Selected communities will work with PHA to form a "small-care neighborhood" comprised of stakeholders such as Medicaid clinics, specialty clinics, EMS, hospitals, pharmacies, payers, courts, and others who provide needed health care and social services. PHA will contract with vendors to create HIPAA-compliant architecture that equips each small-care neighborhood with real-time integration of clinical and operational data. Purdue's Agile Strategy Lab will energize the neighborhoods with a collaboration methodology called "Strategic Doing" that helps to form collaborations, drive local and innovative solutions with broad community ownership, and move toward measurable outcomes.
Efforts to impact the cost and quality of care for Medicaid LTC patients will focus on improving EHR utilization around the managing of medication that occurs during hospital-to-LTC transitions. Predictive analytics combined with best practices identified by Purdue pharmacy experts will help providers make better decisions on medication reconciliation and integrated care planning, and identify patients with high risk of avoidable ED visits, inpatient stays, or other unnecessary high-cost situations.
Efforts surrounding opioid addiction treatment and referral coordination will focus on reducing opioid prescribing, increasing usage of the State INPSECT drug prescription monitoring system, and increasing referrals and treatment to addiction services. PHA will work with communities to integrate EHRs with INSPECT, and to incorporate INSPECT usage within day-to-day workflows. Purdue will help to establish a regional, referral-management process with a real-time dashboard to guide demand-capacity management, care navigation, and care access. Predictive analytics will identify Medicaid patients with high risk of opioid-related overdose, non-compliance, relapse, or new addiction.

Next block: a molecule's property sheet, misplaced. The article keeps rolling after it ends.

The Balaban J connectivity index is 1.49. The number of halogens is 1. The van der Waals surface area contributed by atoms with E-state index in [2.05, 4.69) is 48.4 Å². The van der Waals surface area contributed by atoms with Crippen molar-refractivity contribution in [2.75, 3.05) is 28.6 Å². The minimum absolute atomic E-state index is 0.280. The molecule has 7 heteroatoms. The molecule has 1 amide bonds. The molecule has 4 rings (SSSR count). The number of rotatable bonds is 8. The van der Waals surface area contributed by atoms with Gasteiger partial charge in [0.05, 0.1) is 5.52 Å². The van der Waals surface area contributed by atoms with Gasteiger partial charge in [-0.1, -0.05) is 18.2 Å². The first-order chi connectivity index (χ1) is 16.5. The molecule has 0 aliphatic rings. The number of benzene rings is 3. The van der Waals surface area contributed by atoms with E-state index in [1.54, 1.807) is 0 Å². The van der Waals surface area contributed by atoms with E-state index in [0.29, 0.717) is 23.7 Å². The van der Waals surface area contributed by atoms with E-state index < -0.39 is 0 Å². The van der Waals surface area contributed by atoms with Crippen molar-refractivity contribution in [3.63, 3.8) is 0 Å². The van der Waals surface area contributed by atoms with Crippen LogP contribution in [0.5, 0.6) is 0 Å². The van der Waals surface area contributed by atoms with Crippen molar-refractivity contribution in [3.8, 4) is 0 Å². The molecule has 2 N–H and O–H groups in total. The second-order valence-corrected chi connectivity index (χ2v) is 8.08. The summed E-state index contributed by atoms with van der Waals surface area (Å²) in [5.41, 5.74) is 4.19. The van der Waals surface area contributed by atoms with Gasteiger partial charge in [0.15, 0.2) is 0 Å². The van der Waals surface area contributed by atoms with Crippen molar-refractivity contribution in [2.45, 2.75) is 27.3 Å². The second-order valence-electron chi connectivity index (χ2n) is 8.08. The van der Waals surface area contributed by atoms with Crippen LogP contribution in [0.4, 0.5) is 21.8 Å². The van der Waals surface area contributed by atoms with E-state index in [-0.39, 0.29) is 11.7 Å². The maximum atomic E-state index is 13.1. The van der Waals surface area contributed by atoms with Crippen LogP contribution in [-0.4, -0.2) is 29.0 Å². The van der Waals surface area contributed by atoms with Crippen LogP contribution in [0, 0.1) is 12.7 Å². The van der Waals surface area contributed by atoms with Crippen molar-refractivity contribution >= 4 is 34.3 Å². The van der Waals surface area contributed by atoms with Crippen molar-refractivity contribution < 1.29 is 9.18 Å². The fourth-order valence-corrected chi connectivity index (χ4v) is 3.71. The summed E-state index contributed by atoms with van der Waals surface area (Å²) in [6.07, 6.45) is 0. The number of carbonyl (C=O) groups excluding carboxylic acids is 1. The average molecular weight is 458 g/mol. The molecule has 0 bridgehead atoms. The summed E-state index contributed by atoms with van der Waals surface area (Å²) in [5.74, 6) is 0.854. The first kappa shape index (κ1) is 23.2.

Source: Purdue University News Service, "Purdue, FSSA partner to bring new care models, process improvements, and technology systems to four Indiana communities to improve opioids addiction treatment and hospital transitions from long-term care", Nov. 27, 2018.
About Regenstrief Center for Healthcare Engineering
The Regenstrief Center for Healthcare Engineering located in Discovery Park at Purdue University serves as a national nucleus for driving high-impact improvement in healthcare delivery by mobilizing the intellectual strengths of Purdue faculty and partners. Its applied arm Purdue Healthcare Advisorsis a not-for-profit outreach initiative created in 2005 to serve the training, project facilitation, and assessment needs of thousands of independent practices as well as hundreds of hospitals/healthcare systems striving to increase cost savings as they better the patient-care environment.
About the Indiana Family and Social Services Administration
The Indiana Family and Social Services Administration (FSSA) is a health and social services funding agency. Ninety-four percent of the agency's total budget is paid to thousands of service providers ranging from major medical centers to a physical therapist working with a child or adult with a developmental disability. The six care divisions in FSSA administer services to over 1.5 million Hoosiers.